Erowid References Database
Cole JC, Bailey M, Sumnall HR, Wagstaff GF, King LA.
“The content of ecstasy tablets: implications for the study of their long-term effects”.
Addiction. 2002 Dec 10;97(12):1531-6.
AIMS: To examine the variation in the content of ecstasy tablets seized in the north-west of England during 2001 and to compare it to the UK average from 1991 to 2001.
MEASUREMENTS: All tablets submitted to the Forensic Science Service in the north-west of England during 2001 were analysed by high performance liquid chromatography with diode array detection (HPLC-DAD). The mean MDMA content of these tablets are reported and compared to results from all Forensic Science Service laboratories in the United Kingdom from 1991 to 2001. Multiple samples (n= 80) from a single large seizure of White Dove tablets were analysed to determine the variation due to manufacturing.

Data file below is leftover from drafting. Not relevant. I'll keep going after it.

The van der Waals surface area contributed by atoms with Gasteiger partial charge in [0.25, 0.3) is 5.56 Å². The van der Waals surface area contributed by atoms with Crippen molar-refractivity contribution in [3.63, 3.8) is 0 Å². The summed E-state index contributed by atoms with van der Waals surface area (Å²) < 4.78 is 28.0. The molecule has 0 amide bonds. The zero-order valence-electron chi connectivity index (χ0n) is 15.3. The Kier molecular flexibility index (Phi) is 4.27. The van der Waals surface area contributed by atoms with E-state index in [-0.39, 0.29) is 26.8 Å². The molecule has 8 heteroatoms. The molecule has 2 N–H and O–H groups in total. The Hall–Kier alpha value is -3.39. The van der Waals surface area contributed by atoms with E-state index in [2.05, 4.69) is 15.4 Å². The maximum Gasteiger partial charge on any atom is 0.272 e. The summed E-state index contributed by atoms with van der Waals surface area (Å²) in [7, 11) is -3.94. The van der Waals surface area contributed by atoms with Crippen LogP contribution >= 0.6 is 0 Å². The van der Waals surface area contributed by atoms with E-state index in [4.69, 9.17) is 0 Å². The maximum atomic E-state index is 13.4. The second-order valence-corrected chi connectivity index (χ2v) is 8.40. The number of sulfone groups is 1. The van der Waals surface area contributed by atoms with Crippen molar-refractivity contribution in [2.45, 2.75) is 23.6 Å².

FINDINGS: All tablets submitted from the north-west of England to the Forensic Science Service in 2001 were found to contain 3,4-methylenedioxymethamphetamine (MDMA) and some also contained 3,4-methylenedioxyethamphetamine (MDEA). The MDMA content of these tablets ranged from 20 to 109 mg and the mean was in the 60-69 mg range. Mitsubishi tablets were the most common type and they were found across the whole range. The low variation of MDMA content in the White Dove tablets suggests that these tablets were well manufactured. The data from the north-west of England in 2001 are in agreement with tablet analyses over the past 10 years which show that the average MDMA content is falling. CONCLUSIONS: The amount of MDMA in ecstasy tablets is axiomatic to the discussion of their long-term effects. In order for the observed differences in ecstasy users to be the result of MDMA-induced neurotoxicity it is necessary for them to have ingested one or more neurotoxic doses. These data indicate that the amount of MDMA in ecstasy tablets is dropping and that dose-effect relationships need to take this into account.
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